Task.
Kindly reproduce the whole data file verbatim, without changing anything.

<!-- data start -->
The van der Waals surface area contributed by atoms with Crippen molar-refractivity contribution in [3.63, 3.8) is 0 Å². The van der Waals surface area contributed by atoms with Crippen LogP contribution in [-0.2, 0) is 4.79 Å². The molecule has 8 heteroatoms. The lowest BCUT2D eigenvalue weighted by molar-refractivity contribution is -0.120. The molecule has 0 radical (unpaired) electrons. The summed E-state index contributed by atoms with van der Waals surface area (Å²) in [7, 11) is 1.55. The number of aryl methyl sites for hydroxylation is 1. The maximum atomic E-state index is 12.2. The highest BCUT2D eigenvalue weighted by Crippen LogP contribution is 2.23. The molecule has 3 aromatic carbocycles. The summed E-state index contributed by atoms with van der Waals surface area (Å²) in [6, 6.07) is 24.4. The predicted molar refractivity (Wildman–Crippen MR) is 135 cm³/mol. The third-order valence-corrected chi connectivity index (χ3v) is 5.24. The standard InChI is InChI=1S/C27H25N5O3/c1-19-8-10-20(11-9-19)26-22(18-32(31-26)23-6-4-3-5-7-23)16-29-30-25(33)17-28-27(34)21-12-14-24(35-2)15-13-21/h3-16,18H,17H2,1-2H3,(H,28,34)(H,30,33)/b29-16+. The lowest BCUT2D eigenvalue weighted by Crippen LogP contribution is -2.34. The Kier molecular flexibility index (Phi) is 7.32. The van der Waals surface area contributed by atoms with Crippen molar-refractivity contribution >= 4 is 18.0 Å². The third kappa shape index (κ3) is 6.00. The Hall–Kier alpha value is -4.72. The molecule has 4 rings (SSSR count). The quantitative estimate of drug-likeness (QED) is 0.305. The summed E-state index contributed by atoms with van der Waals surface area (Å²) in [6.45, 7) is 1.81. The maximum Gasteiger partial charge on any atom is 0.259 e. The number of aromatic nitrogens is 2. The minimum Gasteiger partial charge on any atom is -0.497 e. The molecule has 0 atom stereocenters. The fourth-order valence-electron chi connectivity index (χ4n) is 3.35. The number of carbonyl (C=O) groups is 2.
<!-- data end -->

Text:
The van der Waals surface area contributed by atoms with Crippen molar-refractivity contribution in [3.63, 3.8) is 0 Å². The van der Waals surface area contributed by atoms with Crippen LogP contribution in [-0.2, 0) is 4.79 Å². The molecule has 8 heteroatoms. The lowest BCUT2D eigenvalue weighted by molar-refractivity contribution is -0.120. The molecule has 0 radical (unpaired) electrons. The summed E-state index contributed by atoms with van der Waals surface area (Å²) in [7, 11) is 1.55. The number of aryl methyl sites for hydroxylation is 1. The maximum atomic E-state index is 12.2. The highest BCUT2D eigenvalue weighted by Crippen LogP contribution is 2.23. The molecule has 3 aromatic carbocycles. The summed E-state index contributed by atoms with van der Waals surface area (Å²) in [6, 6.07) is 24.4. The predicted molar refractivity (Wildman–Crippen MR) is 135 cm³/mol. The third-order valence-corrected chi connectivity index (χ3v) is 5.24. The standard InChI is InChI=1S/C27H25N5O3/c1-19-8-10-20(11-9-19)26-22(18-32(31-26)23-6-4-3-5-7-23)16-29-30-25(33)17-28-27(34)21-12-14-24(35-2)15-13-21/h3-16,18H,17H2,1-2H3,(H,28,34)(H,30,33)/b29-16+. The lowest BCUT2D eigenvalue weighted by Crippen LogP contribution is -2.34. The Kier molecular flexibility index (Phi) is 7.32. The van der Waals surface area contributed by atoms with Crippen molar-refractivity contribution >= 4 is 18.0 Å². The third kappa shape index (κ3) is 6.00. The Hall–Kier alpha value is -4.72. The molecule has 4 rings (SSSR count). The quantitative estimate of drug-likeness (QED) is 0.305. The summed E-state index contributed by atoms with van der Waals surface area (Å²) in [6.45, 7) is 1.81. The maximum Gasteiger partial charge on any atom is 0.259 e. The number of aromatic nitrogens is 2. The minimum Gasteiger partial charge on any atom is -0.497 e. The molecule has 0 atom stereocenters. The fourth-order valence-electron chi connectivity index (χ4n) is 3.35. The number of carbonyl (C=O) groups is 2.